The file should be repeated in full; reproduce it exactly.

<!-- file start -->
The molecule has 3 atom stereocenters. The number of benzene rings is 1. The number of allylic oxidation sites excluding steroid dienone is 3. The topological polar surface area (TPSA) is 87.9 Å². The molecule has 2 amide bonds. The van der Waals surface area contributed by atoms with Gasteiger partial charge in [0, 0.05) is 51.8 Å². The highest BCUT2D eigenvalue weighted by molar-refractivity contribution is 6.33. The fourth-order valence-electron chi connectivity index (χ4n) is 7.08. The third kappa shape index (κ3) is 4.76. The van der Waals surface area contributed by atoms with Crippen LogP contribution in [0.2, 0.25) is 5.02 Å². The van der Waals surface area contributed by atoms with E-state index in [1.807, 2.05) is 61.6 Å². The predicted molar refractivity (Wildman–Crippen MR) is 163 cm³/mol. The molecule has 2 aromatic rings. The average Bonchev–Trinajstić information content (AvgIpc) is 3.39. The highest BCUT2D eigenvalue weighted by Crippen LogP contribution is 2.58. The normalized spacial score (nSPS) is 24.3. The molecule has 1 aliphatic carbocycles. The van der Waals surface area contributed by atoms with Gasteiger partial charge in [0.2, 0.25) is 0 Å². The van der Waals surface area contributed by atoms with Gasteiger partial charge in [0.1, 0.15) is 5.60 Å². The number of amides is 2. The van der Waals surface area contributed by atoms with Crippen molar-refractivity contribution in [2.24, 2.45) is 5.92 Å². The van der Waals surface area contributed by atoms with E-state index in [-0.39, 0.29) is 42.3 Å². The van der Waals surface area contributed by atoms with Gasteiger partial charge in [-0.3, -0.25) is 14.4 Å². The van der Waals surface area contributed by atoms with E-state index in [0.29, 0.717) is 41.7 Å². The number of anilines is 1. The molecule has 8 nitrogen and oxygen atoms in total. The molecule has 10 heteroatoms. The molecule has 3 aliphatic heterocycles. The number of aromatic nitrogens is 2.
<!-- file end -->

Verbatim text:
The molecule has 3 atom stereocenters. The number of benzene rings is 1. The number of allylic oxidation sites excluding steroid dienone is 3. The topological polar surface area (TPSA) is 87.9 Å². The molecule has 2 amide bonds. The van der Waals surface area contributed by atoms with Gasteiger partial charge in [0, 0.05) is 51.8 Å². The highest BCUT2D eigenvalue weighted by molar-refractivity contribution is 6.33. The fourth-order valence-electron chi connectivity index (χ4n) is 7.08. The third kappa shape index (κ3) is 4.76. The van der Waals surface area contributed by atoms with Crippen LogP contribution in [0.2, 0.25) is 5.02 Å². The van der Waals surface area contributed by atoms with E-state index in [1.807, 2.05) is 61.6 Å². The predicted molar refractivity (Wildman–Crippen MR) is 163 cm³/mol. The molecule has 2 aromatic rings. The average Bonchev–Trinajstić information content (AvgIpc) is 3.39. The highest BCUT2D eigenvalue weighted by Crippen LogP contribution is 2.58. The normalized spacial score (nSPS) is 24.3. The molecule has 1 aliphatic carbocycles. The van der Waals surface area contributed by atoms with Gasteiger partial charge in [0.2, 0.25) is 0 Å². The van der Waals surface area contributed by atoms with Gasteiger partial charge in [0.1, 0.15) is 5.60 Å². The number of amides is 2. The van der Waals surface area contributed by atoms with Crippen molar-refractivity contribution in [2.24, 2.45) is 5.92 Å². The van der Waals surface area contributed by atoms with E-state index in [-0.39, 0.29) is 42.3 Å². The van der Waals surface area contributed by atoms with Gasteiger partial charge in [-0.3, -0.25) is 14.4 Å². The van der Waals surface area contributed by atoms with E-state index in [0.29, 0.717) is 41.7 Å². The number of anilines is 1. The molecule has 8 nitrogen and oxygen atoms in total. The molecule has 10 heteroatoms. The molecule has 3 aliphatic heterocycles. The number of aromatic nitrogens is 2.